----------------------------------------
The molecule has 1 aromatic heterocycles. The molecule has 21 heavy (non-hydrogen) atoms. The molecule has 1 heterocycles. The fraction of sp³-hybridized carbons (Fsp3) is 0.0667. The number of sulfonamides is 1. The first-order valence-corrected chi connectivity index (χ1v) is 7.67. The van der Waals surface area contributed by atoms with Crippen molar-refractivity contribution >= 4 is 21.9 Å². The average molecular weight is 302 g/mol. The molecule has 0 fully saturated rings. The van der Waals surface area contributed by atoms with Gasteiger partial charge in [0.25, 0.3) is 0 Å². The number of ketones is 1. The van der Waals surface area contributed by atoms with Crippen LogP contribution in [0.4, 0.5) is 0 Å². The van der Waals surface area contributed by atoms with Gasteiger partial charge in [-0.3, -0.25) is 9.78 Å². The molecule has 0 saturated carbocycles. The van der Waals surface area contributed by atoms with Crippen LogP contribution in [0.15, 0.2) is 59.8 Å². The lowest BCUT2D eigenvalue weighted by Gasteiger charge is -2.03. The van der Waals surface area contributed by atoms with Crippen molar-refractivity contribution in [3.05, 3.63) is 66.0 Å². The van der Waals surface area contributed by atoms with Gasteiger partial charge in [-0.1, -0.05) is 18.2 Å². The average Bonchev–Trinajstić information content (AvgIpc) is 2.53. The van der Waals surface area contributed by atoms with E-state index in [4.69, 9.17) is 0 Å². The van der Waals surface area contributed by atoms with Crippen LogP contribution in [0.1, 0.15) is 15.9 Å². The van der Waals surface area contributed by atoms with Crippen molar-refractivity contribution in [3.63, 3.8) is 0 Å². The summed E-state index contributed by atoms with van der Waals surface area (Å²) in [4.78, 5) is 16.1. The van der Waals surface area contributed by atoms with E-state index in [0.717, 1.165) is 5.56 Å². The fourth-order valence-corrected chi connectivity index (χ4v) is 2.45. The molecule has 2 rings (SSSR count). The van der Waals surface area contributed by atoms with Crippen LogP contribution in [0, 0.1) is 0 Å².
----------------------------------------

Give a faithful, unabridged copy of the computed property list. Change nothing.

The molecule has 1 aromatic heterocycles. The molecule has 21 heavy (non-hydrogen) atoms. The molecule has 1 heterocycles. The fraction of sp³-hybridized carbons (Fsp3) is 0.0667. The number of sulfonamides is 1. The first-order valence-corrected chi connectivity index (χ1v) is 7.67. The van der Waals surface area contributed by atoms with Crippen molar-refractivity contribution >= 4 is 21.9 Å². The average molecular weight is 302 g/mol. The molecule has 0 fully saturated rings. The van der Waals surface area contributed by atoms with Gasteiger partial charge in [0.25, 0.3) is 0 Å². The number of ketones is 1. The van der Waals surface area contributed by atoms with Crippen LogP contribution in [0.4, 0.5) is 0 Å². The van der Waals surface area contributed by atoms with Gasteiger partial charge in [-0.3, -0.25) is 9.78 Å². The molecule has 0 saturated carbocycles. The van der Waals surface area contributed by atoms with Crippen LogP contribution in [0.15, 0.2) is 59.8 Å². The lowest BCUT2D eigenvalue weighted by Gasteiger charge is -2.03. The van der Waals surface area contributed by atoms with Crippen molar-refractivity contribution in [3.05, 3.63) is 66.0 Å². The van der Waals surface area contributed by atoms with Gasteiger partial charge in [-0.1, -0.05) is 18.2 Å². The average Bonchev–Trinajstić information content (AvgIpc) is 2.53. The van der Waals surface area contributed by atoms with E-state index in [4.69, 9.17) is 0 Å². The van der Waals surface area contributed by atoms with Crippen LogP contribution in [0.1, 0.15) is 15.9 Å². The van der Waals surface area contributed by atoms with Crippen molar-refractivity contribution in [3.63, 3.8) is 0 Å². The summed E-state index contributed by atoms with van der Waals surface area (Å²) in [4.78, 5) is 16.1. The van der Waals surface area contributed by atoms with E-state index in [0.717, 1.165) is 5.56 Å². The fourth-order valence-corrected chi connectivity index (χ4v) is 2.45. The molecule has 2 rings (SSSR count). The van der Waals surface area contributed by atoms with Crippen LogP contribution in [0, 0.1) is 0 Å².